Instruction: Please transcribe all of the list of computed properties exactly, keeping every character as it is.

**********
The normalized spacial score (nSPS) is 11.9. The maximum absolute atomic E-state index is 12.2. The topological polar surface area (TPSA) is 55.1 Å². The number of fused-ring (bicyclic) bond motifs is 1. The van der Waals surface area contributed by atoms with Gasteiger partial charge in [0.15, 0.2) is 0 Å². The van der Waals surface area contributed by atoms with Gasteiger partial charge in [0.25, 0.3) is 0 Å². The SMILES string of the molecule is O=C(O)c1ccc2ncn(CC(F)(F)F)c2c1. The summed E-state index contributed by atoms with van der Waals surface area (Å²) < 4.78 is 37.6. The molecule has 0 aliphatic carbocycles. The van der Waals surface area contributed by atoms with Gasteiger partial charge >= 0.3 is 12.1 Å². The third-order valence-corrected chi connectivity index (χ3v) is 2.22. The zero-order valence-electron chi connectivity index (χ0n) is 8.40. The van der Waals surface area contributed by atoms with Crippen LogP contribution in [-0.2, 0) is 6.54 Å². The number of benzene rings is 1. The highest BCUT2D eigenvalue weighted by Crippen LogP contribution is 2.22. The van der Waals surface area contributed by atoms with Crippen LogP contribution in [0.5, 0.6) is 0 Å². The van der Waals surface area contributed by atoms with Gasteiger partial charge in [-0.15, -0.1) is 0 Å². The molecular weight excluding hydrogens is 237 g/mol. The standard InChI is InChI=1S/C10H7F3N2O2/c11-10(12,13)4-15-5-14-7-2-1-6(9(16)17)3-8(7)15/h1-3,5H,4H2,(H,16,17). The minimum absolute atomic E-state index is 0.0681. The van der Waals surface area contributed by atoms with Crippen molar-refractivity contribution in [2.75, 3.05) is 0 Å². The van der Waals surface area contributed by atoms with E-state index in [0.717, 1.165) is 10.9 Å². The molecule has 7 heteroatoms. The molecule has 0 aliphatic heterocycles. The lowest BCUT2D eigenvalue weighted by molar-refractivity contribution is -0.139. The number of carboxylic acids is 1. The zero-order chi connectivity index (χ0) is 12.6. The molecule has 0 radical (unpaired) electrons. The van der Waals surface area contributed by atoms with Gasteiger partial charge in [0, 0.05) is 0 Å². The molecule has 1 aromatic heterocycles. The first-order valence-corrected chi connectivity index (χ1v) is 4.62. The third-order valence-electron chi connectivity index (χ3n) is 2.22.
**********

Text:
The normalized spacial score (nSPS) is 11.9. The maximum absolute atomic E-state index is 12.2. The topological polar surface area (TPSA) is 55.1 Å². The number of fused-ring (bicyclic) bond motifs is 1. The van der Waals surface area contributed by atoms with Gasteiger partial charge in [0.15, 0.2) is 0 Å². The van der Waals surface area contributed by atoms with Gasteiger partial charge in [0.25, 0.3) is 0 Å². The SMILES string of the molecule is O=C(O)c1ccc2ncn(CC(F)(F)F)c2c1. The summed E-state index contributed by atoms with van der Waals surface area (Å²) < 4.78 is 37.6. The molecule has 0 aliphatic carbocycles. The van der Waals surface area contributed by atoms with Gasteiger partial charge >= 0.3 is 12.1 Å². The third-order valence-corrected chi connectivity index (χ3v) is 2.22. The zero-order valence-electron chi connectivity index (χ0n) is 8.40. The van der Waals surface area contributed by atoms with Crippen LogP contribution in [-0.2, 0) is 6.54 Å². The number of benzene rings is 1. The highest BCUT2D eigenvalue weighted by Crippen LogP contribution is 2.22. The van der Waals surface area contributed by atoms with Crippen LogP contribution in [0.5, 0.6) is 0 Å². The van der Waals surface area contributed by atoms with Gasteiger partial charge in [-0.15, -0.1) is 0 Å². The molecular weight excluding hydrogens is 237 g/mol. The standard InChI is InChI=1S/C10H7F3N2O2/c11-10(12,13)4-15-5-14-7-2-1-6(9(16)17)3-8(7)15/h1-3,5H,4H2,(H,16,17). The minimum absolute atomic E-state index is 0.0681. The van der Waals surface area contributed by atoms with Crippen molar-refractivity contribution in [2.75, 3.05) is 0 Å². The van der Waals surface area contributed by atoms with E-state index in [0.717, 1.165) is 10.9 Å². The molecule has 7 heteroatoms. The molecule has 0 aliphatic heterocycles. The lowest BCUT2D eigenvalue weighted by molar-refractivity contribution is -0.139. The number of carboxylic acids is 1. The zero-order chi connectivity index (χ0) is 12.6. The molecule has 0 radical (unpaired) electrons. The van der Waals surface area contributed by atoms with Gasteiger partial charge in [0, 0.05) is 0 Å². The molecule has 1 aromatic heterocycles. The first-order valence-corrected chi connectivity index (χ1v) is 4.62. The third-order valence-electron chi connectivity index (χ3n) is 2.22.